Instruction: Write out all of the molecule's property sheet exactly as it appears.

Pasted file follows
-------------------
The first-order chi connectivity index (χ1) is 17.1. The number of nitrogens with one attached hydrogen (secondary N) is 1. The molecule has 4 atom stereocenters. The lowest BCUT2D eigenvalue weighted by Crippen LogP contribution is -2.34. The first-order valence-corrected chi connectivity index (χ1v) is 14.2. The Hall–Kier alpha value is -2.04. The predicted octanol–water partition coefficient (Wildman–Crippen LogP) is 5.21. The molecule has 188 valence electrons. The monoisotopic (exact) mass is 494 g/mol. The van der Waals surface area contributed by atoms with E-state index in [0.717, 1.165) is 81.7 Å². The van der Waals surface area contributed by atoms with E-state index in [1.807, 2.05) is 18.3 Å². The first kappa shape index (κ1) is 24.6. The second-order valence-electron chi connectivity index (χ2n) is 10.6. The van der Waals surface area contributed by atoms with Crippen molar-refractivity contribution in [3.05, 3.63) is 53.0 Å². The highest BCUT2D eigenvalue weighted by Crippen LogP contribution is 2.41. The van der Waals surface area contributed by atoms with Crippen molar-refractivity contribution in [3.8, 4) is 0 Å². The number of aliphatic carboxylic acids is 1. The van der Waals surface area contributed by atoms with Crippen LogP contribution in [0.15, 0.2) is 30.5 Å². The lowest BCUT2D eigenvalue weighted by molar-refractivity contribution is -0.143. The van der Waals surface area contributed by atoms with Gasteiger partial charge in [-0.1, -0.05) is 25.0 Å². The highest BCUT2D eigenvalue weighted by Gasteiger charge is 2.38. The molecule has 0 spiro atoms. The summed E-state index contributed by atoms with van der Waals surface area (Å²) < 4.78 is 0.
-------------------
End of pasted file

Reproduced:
The first-order chi connectivity index (χ1) is 17.1. The number of nitrogens with one attached hydrogen (secondary N) is 1. The molecule has 4 atom stereocenters. The lowest BCUT2D eigenvalue weighted by Crippen LogP contribution is -2.34. The first-order valence-corrected chi connectivity index (χ1v) is 14.2. The Hall–Kier alpha value is -2.04. The predicted octanol–water partition coefficient (Wildman–Crippen LogP) is 5.21. The molecule has 188 valence electrons. The monoisotopic (exact) mass is 494 g/mol. The van der Waals surface area contributed by atoms with E-state index in [0.717, 1.165) is 81.7 Å². The van der Waals surface area contributed by atoms with E-state index in [1.807, 2.05) is 18.3 Å². The first kappa shape index (κ1) is 24.6. The second-order valence-electron chi connectivity index (χ2n) is 10.6. The van der Waals surface area contributed by atoms with Crippen molar-refractivity contribution in [3.05, 3.63) is 53.0 Å². The highest BCUT2D eigenvalue weighted by Crippen LogP contribution is 2.41. The van der Waals surface area contributed by atoms with Crippen molar-refractivity contribution in [3.8, 4) is 0 Å². The number of aliphatic carboxylic acids is 1. The van der Waals surface area contributed by atoms with Crippen LogP contribution in [0.15, 0.2) is 30.5 Å². The lowest BCUT2D eigenvalue weighted by molar-refractivity contribution is -0.143. The van der Waals surface area contributed by atoms with Gasteiger partial charge in [-0.1, -0.05) is 25.0 Å². The highest BCUT2D eigenvalue weighted by Gasteiger charge is 2.38. The molecule has 0 spiro atoms. The summed E-state index contributed by atoms with van der Waals surface area (Å²) < 4.78 is 0.